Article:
NEW YORK (Reuters) - Federal Reserve Chairman Ben Bernanke will hold media briefings four times a year in a historic shift to greater openness at the traditionally secretive U.S. central bank.
KEY POINTS: * Bernanke will hold a rare question-and-answer session with reporters on April 27 following a regularly scheduled two-day meeting Fed meeting on monetary policy, the Fed said on Thursday. * It is the first regularly scheduled briefing by a Fed chairman in the history of the central bank. * Further briefings will coincide with Fed meetings at which officials provide their quarterly economic forecasts, which fall in June and November this year. * "The introduction of regular press briefings is intended to further enhance the clarity and timeliness of the Federal Reserve's monetary policy communication," the central bank said in a statement.
LOU CRANDALL, CHIEF ECONOMIST, WRIGHTSON ICAP, JERSEY CITY, NEW JERSEY:
"One of the problems the Fed has right now is that the statement is so terse that it's very difficult to use that to convey nuanced policy views and this will actually give the FOMC the chance to be a little less guarded in the way it writes the initial statement in that it can clear up any nuances in how different aspects of it should be interpreted.
"Right now, the typical market commentary on the statement is significantly longer than the statement itself, and that is not a good thing. Bernanke is likely to be able to focus attention--it will be interesting to see if the statements in non-press conference meetings feel very different from the statements at press conference meetings.
"There are cases where more clarity just means that the market has a more unified reaction and that is something that the Fed has decided it's going to accept as it moves toward more clarity
"Yes, this certainly at times could lead to sharper moves in the market but that's something the Fed accepts. The point of this is to provide more information, and more information at times drives more market movement.
"Bernanke's been looking for ways to speed up the communications about the Fed's policy views since the Beijing of his tenure and the ECB demonstrates that press conferences can be done and that, I think, opened the door as a natural progression in the Fed's efforts to be not just more clear but more nuanced."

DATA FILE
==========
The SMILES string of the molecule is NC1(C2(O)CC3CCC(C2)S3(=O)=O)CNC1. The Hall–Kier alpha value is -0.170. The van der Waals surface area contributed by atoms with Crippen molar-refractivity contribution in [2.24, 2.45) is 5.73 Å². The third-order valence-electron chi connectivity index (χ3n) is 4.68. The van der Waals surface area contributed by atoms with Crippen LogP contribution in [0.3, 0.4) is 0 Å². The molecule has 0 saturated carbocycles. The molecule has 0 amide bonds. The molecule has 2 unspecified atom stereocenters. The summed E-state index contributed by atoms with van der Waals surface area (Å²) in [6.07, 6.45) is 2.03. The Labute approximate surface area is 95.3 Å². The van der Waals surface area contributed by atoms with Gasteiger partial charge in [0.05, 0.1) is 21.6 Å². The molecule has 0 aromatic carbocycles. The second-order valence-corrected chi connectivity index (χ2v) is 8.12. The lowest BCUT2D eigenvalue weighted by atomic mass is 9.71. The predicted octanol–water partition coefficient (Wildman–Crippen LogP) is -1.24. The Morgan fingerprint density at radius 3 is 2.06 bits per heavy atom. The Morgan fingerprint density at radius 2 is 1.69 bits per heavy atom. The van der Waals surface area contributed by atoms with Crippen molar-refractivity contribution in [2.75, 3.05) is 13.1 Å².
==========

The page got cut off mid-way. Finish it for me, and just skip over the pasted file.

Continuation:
KEVIN FLANAGAN, CHIEF FIXED-INCOME STRATEGIST MORGAN STANLEY
"The Fed's goal is to open the lines of communication. I'd lean in the direction that it would be more like Trichet's press conferences. These conferences will occur only four times a year, which is after just half of the meetings.
"I don't necessarily think Chairman Bernanke would give up anything more than what was mentioned in the policy statement. One way we could benefit is that if the market misinterprets the policy statement, Bernanke would have a chance to clarify the committee's intentions. I think it's procedural, rather than market-moving.
"While it does give Bernanke an opportunity to clarify any market misinterpretation of the policy statement, it also opens the door to misinterpretation of what he says. He's still going to be very careful. It could just be similar to his Congressional testimony which typically rehashes ideas that have already been discussed by the policy committee. You don't want the press conference to create more uncertainty."
JOSH STILES, BOND STRATEGIST, IDEAGLOBAL, NEW YORK:
"I can imagine that the Fed is going to be very careful about what they say on top of the statement. They will probably have all kinds of rules and regulations so I am not totally convinced we are going to learn a lot more from these press conferences. People will try to figure out if it means they are going to raise rates or not, and how is the Fed going to clarify that apart from the statement?"